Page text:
Only 22% of those nurses questioned believed that anti-needlestick practice was a priority to their employer. Each nurse who expressed an opinion highlighted the prohibitive cost of buying safer devices as the reason for anti-needlestick practice not being a priority to their employer. No nurse questioned considered that possible changes in practice might result in a reduction in needlestick injury.

Q5. I am fully aware of my employer’s anti-needlestick policy.

Agree

 

 

 

Disagree

1

2

3

4

5

2%

8%

36%

48%

6%

25 of the 250 nurses who responded knew that their employer had an anti-needlestick policy.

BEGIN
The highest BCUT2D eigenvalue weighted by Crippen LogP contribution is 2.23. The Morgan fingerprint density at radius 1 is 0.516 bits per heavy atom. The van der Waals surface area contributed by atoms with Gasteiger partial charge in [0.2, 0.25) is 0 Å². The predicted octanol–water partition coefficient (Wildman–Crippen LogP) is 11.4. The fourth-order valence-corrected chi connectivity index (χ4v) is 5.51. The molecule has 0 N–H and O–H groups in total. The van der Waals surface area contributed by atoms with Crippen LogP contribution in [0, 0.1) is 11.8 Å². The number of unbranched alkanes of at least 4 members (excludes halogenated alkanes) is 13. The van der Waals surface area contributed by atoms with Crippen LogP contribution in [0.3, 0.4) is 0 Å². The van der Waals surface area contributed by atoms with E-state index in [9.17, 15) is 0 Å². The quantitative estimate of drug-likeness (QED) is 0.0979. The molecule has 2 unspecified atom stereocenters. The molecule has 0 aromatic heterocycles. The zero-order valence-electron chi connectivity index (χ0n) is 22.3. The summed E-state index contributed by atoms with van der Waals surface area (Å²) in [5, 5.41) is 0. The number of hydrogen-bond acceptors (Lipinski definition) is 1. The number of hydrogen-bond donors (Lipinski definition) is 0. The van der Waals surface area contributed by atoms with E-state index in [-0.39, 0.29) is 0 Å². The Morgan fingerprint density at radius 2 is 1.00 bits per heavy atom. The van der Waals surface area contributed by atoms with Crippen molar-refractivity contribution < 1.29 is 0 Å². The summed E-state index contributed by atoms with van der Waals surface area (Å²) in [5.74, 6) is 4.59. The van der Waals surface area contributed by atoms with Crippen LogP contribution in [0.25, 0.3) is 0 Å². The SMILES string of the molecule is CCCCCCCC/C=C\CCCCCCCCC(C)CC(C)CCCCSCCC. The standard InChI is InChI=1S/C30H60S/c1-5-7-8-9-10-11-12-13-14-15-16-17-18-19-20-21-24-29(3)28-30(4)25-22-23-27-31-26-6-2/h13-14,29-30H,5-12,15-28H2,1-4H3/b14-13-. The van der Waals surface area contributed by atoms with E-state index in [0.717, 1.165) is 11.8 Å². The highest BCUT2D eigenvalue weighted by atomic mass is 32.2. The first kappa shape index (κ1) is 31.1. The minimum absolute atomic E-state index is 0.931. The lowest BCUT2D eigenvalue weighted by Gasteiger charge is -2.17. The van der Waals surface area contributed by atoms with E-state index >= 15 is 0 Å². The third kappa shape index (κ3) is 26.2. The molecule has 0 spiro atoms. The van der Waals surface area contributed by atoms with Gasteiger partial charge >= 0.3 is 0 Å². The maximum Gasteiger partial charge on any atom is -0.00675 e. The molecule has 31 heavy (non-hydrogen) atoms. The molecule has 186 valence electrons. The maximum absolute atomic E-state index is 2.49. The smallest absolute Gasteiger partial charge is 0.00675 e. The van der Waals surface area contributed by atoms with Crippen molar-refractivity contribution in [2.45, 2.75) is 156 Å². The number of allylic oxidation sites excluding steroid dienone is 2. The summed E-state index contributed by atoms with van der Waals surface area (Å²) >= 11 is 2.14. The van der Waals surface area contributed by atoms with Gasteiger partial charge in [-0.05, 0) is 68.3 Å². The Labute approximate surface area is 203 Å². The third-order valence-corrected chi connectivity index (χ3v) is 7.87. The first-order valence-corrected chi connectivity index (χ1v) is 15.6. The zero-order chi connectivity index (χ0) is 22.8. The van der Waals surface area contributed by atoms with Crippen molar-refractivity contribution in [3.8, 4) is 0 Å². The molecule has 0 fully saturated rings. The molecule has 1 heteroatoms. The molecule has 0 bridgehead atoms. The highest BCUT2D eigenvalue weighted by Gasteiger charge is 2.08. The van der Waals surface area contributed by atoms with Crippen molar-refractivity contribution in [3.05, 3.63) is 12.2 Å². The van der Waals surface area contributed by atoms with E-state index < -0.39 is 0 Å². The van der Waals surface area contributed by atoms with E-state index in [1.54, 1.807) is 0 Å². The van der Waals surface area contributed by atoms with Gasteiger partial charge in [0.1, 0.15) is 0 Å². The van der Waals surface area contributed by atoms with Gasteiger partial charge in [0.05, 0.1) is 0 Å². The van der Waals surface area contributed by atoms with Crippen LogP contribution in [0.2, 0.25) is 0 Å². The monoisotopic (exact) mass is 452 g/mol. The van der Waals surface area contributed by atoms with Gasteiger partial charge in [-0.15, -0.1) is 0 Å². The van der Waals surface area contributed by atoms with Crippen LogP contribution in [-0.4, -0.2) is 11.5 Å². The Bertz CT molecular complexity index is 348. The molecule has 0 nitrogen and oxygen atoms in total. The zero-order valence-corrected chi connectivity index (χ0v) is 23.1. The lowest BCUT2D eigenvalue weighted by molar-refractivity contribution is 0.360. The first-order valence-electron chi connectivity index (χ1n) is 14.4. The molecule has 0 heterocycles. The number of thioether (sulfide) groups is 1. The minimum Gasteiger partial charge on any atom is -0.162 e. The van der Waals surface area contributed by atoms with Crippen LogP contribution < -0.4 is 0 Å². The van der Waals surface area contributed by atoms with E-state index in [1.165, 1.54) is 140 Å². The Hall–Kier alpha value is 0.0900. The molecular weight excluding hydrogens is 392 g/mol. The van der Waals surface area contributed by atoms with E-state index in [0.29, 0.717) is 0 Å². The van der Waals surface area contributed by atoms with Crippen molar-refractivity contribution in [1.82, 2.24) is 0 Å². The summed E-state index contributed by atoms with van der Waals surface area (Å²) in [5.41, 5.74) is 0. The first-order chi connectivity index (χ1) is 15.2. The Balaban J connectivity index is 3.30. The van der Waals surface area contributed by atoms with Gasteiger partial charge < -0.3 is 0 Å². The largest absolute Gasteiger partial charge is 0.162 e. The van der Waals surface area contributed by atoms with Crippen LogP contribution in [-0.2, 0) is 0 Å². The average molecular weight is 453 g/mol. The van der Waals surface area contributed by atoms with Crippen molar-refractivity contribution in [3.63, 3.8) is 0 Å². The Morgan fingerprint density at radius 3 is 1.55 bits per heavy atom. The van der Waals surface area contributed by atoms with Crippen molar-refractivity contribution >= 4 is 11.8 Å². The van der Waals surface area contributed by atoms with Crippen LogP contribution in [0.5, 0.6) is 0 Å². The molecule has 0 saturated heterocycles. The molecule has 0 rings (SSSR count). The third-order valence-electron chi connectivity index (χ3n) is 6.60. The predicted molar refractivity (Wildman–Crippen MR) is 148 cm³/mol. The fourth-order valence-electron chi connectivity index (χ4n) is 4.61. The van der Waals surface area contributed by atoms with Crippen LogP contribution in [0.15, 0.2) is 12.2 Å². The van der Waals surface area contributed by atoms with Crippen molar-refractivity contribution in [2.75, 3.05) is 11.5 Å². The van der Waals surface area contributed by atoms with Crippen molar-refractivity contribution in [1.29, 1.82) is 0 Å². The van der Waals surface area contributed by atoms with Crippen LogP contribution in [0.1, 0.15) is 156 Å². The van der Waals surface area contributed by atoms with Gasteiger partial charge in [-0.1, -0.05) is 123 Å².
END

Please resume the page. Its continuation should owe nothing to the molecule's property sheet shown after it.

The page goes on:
Q6. Nothing more can be done to make anti-needlestick issues a greater priority.

Agree

 

 

 

Disagree

1

2

3

4

5

4%

10%

22%

36%

28%

Respondents raised three main issues that would, in their opinion, ensure anti-needlestick practice became a greater priority within the health service. These were: legislate for the use of the safer devices, provide more money which is ring fenced to purchase these safer devices and arrange for more awareness-raising sessions locally and nationally for all staff.

 

Q7. I will make anti-needlestick practice a priority

Agree

 

 

 

Disagree

1

2

3

4

5

62%

22%

13%

2%

1%

84% of staff questioned said that they would make anti-needlestick practice a greater priority. Some nurses believed they did not have the time, while others were of the opinion that they were already doing enough to prevent needlestick injury.

Q8. My employer has a procedure for raising health & safety concerns.

Agree

 

 

 

Disagree

1

2

3

4

5

71%

17%

12%

0%